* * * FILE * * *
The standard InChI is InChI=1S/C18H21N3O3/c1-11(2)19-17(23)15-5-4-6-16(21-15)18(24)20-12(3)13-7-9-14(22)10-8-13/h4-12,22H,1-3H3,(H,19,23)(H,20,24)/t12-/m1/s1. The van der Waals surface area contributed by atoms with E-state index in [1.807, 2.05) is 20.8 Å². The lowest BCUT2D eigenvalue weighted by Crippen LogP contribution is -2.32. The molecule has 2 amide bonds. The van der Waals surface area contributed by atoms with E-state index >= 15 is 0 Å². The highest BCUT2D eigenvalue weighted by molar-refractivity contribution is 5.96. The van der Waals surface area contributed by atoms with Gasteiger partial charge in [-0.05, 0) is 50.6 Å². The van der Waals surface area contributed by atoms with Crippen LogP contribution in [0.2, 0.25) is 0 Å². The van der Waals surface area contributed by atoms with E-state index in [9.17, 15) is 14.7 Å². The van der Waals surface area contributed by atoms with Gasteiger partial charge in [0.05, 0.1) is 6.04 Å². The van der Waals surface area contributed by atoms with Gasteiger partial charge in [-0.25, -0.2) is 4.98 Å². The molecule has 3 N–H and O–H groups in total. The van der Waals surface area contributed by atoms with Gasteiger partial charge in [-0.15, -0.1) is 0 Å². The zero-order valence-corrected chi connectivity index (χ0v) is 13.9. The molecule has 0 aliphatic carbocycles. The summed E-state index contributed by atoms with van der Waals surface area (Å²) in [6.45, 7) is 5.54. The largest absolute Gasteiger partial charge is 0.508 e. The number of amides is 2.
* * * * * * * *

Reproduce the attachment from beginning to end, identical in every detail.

The standard InChI is InChI=1S/C18H21N3O3/c1-11(2)19-17(23)15-5-4-6-16(21-15)18(24)20-12(3)13-7-9-14(22)10-8-13/h4-12,22H,1-3H3,(H,19,23)(H,20,24)/t12-/m1/s1. The van der Waals surface area contributed by atoms with E-state index in [1.807, 2.05) is 20.8 Å². The lowest BCUT2D eigenvalue weighted by Crippen LogP contribution is -2.32. The molecule has 2 amide bonds. The van der Waals surface area contributed by atoms with E-state index >= 15 is 0 Å². The highest BCUT2D eigenvalue weighted by molar-refractivity contribution is 5.96. The van der Waals surface area contributed by atoms with Gasteiger partial charge in [-0.05, 0) is 50.6 Å². The van der Waals surface area contributed by atoms with Crippen LogP contribution in [0.2, 0.25) is 0 Å². The van der Waals surface area contributed by atoms with E-state index in [9.17, 15) is 14.7 Å². The van der Waals surface area contributed by atoms with Gasteiger partial charge in [0.05, 0.1) is 6.04 Å². The van der Waals surface area contributed by atoms with Gasteiger partial charge in [-0.25, -0.2) is 4.98 Å². The molecule has 3 N–H and O–H groups in total. The van der Waals surface area contributed by atoms with Gasteiger partial charge in [-0.15, -0.1) is 0 Å². The zero-order valence-corrected chi connectivity index (χ0v) is 13.9. The molecule has 0 aliphatic carbocycles. The summed E-state index contributed by atoms with van der Waals surface area (Å²) in [6.45, 7) is 5.54. The largest absolute Gasteiger partial charge is 0.508 e. The number of amides is 2.